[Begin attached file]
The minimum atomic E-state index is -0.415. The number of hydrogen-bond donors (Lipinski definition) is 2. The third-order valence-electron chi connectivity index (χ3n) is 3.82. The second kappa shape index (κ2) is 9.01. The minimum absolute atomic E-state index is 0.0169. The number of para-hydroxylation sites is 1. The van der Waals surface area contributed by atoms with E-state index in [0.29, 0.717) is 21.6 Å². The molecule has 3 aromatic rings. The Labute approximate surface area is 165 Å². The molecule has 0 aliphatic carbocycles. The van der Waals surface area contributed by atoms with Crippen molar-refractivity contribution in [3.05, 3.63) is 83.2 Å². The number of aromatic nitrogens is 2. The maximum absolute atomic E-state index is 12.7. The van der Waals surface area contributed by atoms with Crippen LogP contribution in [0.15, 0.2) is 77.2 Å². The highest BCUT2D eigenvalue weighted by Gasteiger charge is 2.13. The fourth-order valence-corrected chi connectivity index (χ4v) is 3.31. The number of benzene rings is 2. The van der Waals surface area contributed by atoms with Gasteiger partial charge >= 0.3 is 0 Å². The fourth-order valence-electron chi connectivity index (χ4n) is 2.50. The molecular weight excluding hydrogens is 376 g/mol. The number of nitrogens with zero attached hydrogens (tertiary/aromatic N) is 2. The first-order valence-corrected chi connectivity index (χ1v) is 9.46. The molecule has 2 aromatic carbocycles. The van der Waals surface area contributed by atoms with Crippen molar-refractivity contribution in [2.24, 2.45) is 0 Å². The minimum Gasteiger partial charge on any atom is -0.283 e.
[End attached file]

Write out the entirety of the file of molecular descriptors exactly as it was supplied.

The minimum atomic E-state index is -0.415. The number of hydrogen-bond donors (Lipinski definition) is 2. The third-order valence-electron chi connectivity index (χ3n) is 3.82. The second kappa shape index (κ2) is 9.01. The minimum absolute atomic E-state index is 0.0169. The number of para-hydroxylation sites is 1. The van der Waals surface area contributed by atoms with E-state index in [0.29, 0.717) is 21.6 Å². The molecule has 3 aromatic rings. The Labute approximate surface area is 165 Å². The molecule has 0 aliphatic carbocycles. The van der Waals surface area contributed by atoms with Crippen molar-refractivity contribution in [3.05, 3.63) is 83.2 Å². The number of aromatic nitrogens is 2. The maximum absolute atomic E-state index is 12.7. The van der Waals surface area contributed by atoms with Crippen LogP contribution in [0.15, 0.2) is 77.2 Å². The highest BCUT2D eigenvalue weighted by Gasteiger charge is 2.13. The fourth-order valence-corrected chi connectivity index (χ4v) is 3.31. The number of benzene rings is 2. The van der Waals surface area contributed by atoms with Gasteiger partial charge >= 0.3 is 0 Å². The fourth-order valence-electron chi connectivity index (χ4n) is 2.50. The molecular weight excluding hydrogens is 376 g/mol. The number of nitrogens with zero attached hydrogens (tertiary/aromatic N) is 2. The first-order valence-corrected chi connectivity index (χ1v) is 9.46. The molecule has 2 aromatic carbocycles. The van der Waals surface area contributed by atoms with Crippen molar-refractivity contribution in [2.24, 2.45) is 0 Å². The minimum Gasteiger partial charge on any atom is -0.283 e.